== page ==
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17 July 2013
They abuse human rights. So let’s give them the wherewithal to make a good job of it.
This is the message of the vicious rightwing regime in power in London to other states around the world which routinely trample on the human rights of their citizens.
If you have the lolly, London says, we’ll give you the guns.
Human rights? We’ll just turn a blind eye to them – at least so long as the dosh is rolling in.
It may be that at international forums the UK makes a song-and-dance about its commitment to human rights. But that’s strictly for the birds. That’s just a public relations exercise. Propaganda.
What we’re really interested in is your money. That’s what counts with us Brits.
And if afterwards you use the weapons we sell you to massacre your citizens? Well, too bad. That’s your affair.
This was spelt out with crystal-clarity by the UK regime’s frontman, Dave “loadsamoney” Cameron, the British prime minister, when he led a herd of money-grubbing UK fast-buck merchants to the repressive central Asian state of Kazakhstan at the end of June 2013. On that occasion, according to press reports, he made it clear to journalists that Britain placed economic concerns above human rights.
According to an article in the London Guardian on 1 July 2013, Cameron admitted that he was there “to promote British businesses rather than challenge the authoritarian Kazakh president, Nursultan Nazarbayev, on human rights. The prime minister…said he would only raise human rights with the president as a subsidiary issue, despite a warning from Amnesty International that the former Soviet Republic has a ‘disgraceful’ record.”
So there you have it, condemned out of his own mouth! The UK does not give a toss for human rights. Filthy lucre is what we are after.
This barefaced commitment to immorality is confirmed in an article by Richard Norton-Taylor in the London Guardian today 17 July 2013.
Norton-Taylor says that, according to a cross-party committee of UK MPs, more than 3,000 current export licences for arms – as well as military equipment worth more than £12bn – have been approved by the UK for 27 countries classified by the UK’s Foreign and Commonwealth Office (FCO) as being “of concern” because of their poor human rights record.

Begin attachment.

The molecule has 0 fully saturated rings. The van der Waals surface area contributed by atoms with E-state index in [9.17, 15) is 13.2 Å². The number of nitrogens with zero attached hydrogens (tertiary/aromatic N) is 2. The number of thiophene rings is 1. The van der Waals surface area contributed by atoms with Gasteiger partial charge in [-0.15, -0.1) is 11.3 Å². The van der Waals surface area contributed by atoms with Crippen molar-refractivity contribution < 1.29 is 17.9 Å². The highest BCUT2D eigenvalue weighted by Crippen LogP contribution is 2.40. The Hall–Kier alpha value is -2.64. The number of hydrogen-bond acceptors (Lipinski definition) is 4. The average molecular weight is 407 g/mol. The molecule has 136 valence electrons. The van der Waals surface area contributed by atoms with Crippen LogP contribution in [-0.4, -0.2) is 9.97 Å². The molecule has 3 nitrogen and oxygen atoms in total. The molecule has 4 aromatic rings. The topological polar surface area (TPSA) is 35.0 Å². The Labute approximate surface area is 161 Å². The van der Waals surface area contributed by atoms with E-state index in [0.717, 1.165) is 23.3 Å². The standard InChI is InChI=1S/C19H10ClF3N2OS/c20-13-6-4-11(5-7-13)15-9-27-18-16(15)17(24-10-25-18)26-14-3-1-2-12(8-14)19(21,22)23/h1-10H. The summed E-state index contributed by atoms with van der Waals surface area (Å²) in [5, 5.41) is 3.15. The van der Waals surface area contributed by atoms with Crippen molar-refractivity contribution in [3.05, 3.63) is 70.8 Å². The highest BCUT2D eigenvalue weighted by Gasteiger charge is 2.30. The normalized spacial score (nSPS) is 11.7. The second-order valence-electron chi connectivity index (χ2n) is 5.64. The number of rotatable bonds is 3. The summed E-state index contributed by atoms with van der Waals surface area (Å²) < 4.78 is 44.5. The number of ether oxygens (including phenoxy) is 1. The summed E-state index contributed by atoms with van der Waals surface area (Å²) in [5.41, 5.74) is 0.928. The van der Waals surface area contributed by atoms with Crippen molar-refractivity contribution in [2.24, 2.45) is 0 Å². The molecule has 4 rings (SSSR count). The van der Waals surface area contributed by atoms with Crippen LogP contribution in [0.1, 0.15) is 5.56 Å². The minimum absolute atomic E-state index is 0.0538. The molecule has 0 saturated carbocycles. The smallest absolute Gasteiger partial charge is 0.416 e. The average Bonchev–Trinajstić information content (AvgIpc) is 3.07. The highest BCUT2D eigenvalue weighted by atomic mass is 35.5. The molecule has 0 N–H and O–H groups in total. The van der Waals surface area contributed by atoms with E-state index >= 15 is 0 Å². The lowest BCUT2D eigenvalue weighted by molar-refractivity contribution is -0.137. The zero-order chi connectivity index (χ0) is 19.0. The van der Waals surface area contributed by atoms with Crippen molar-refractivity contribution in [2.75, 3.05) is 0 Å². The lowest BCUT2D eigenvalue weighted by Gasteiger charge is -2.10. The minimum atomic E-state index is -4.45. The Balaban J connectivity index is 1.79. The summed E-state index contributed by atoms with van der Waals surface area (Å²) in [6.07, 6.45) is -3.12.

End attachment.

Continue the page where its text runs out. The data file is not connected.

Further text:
Countries for which significant sales have been approved include Israel – the destination of the bulk of the arms sales – Saudi Arabia, Bahrain, China, and Zimbabwe, according to the arms export controls committee’s annual report published today 17 July 2013.
According to the article, committee chairman Sir John Stanley, said: “The scale of the extant strategic licences to the FCO’s 27 countries of human rights concern puts into stark relief the inherent conflict between the government’s arms exports and human rights policies.”
He added: “The government should apply significantly more cautious judgments when considering arms export licence applications for goods to authoritarian regimes‚ which might be used to facilitate internal repression‚ in contravention of the government’s stated policy.”
The approval of nearly 400 arms export licences for “Israel and the Occupied Palestinian Territories” includes components for body armour, parts for all-wheel-drive vehicles with ballistic protection, assault rifles, pistols, military support vehicles, and small arms ammunition.
Other exports included cryptographic equipment used for decoding and encoding communications.
More than 400 current export licences to the hereditary dictatorship in Saudi Arabia – a state notorious not only for the ruthless repression of public dissent but also for its medieval punishments, including public beheadings – include vehicles, components for military communications equipment, crowd-control ammunition, hand grenades, and smoke/pyrotechnic and teargas/irritant ammunition.
In flat contradiction of the facts, the UK regime claims that it “will not issue licences where we judge there is a clear risk that the proposed export might provoke or prolong regional or internal conflicts, or which might be used to facilitate internal repression”.
However, the MPs say, “that does not appear to have been so in the case of the deployment of Saudi forces in British armoured vehicles to Bahrain…thereby enabling Bahraini security forces to end, sometimes violently, predominantly peaceful demonstrations”.
Demonstrations in Bahrain were suppressed by the hereditary dictatorship in 2011. Despite this, British exports to Bahrain under current licences include small arms ammunition, command communications control and intelligence software, technology for command communications control and intelligence software, assault rifles, military communications equipment, pistols, weapon sights, and components for machine guns.
You might perhaps care to view some of our earlier posts. For instance:
1. Why? or How? That is the question (3 Jan 2012)
2. Partitocracy v. Democracy (20 July 2012)
3. The shoddiest possible goods at the highest possible prices (2 Feb 2012)
4. Capitalism in practice (4 July 2012)
5.Ladder (21 June 2012)
6. A tale of two cities (1) (6 June 2012)
7. A tale of two cities (2) (7 June 2012)
8. Where’s the beef? Ontology and tinned meat (31 Jan 2012)
Every so often we shall change this sample of previously published posts.